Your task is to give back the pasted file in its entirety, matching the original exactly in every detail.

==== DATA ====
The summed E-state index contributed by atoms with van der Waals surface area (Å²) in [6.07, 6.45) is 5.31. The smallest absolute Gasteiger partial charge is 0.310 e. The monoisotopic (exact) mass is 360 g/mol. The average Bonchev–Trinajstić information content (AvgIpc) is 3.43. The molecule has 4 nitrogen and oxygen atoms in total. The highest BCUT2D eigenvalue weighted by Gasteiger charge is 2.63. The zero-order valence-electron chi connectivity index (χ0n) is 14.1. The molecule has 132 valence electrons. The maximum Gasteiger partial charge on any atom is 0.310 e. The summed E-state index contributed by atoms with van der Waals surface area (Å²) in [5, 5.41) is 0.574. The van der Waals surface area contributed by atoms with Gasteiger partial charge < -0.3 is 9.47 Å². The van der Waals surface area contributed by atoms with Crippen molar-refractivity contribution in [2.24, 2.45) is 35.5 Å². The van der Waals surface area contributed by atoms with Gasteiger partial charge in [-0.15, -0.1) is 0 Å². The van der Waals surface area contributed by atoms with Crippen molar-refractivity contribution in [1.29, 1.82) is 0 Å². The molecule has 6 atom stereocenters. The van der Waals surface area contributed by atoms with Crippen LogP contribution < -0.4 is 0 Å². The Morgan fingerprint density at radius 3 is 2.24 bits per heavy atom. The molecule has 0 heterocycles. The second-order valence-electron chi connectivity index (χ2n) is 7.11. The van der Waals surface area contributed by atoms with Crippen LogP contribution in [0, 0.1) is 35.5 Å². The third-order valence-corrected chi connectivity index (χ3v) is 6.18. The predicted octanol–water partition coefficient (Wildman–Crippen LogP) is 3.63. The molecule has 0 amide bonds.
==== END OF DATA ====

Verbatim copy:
The summed E-state index contributed by atoms with van der Waals surface area (Å²) in [6.07, 6.45) is 5.31. The smallest absolute Gasteiger partial charge is 0.310 e. The monoisotopic (exact) mass is 360 g/mol. The average Bonchev–Trinajstić information content (AvgIpc) is 3.43. The molecule has 4 nitrogen and oxygen atoms in total. The highest BCUT2D eigenvalue weighted by Gasteiger charge is 2.63. The zero-order valence-electron chi connectivity index (χ0n) is 14.1. The molecule has 132 valence electrons. The maximum Gasteiger partial charge on any atom is 0.310 e. The summed E-state index contributed by atoms with van der Waals surface area (Å²) in [5, 5.41) is 0.574. The van der Waals surface area contributed by atoms with Gasteiger partial charge < -0.3 is 9.47 Å². The van der Waals surface area contributed by atoms with Crippen molar-refractivity contribution in [2.24, 2.45) is 35.5 Å². The van der Waals surface area contributed by atoms with Gasteiger partial charge in [-0.15, -0.1) is 0 Å². The van der Waals surface area contributed by atoms with Crippen molar-refractivity contribution in [1.29, 1.82) is 0 Å². The molecule has 6 atom stereocenters. The van der Waals surface area contributed by atoms with Crippen LogP contribution < -0.4 is 0 Å². The Morgan fingerprint density at radius 3 is 2.24 bits per heavy atom. The molecule has 0 heterocycles. The second-order valence-electron chi connectivity index (χ2n) is 7.11. The van der Waals surface area contributed by atoms with Crippen LogP contribution in [0, 0.1) is 35.5 Å². The third-order valence-corrected chi connectivity index (χ3v) is 6.18. The predicted octanol–water partition coefficient (Wildman–Crippen LogP) is 3.63. The molecule has 0 amide bonds.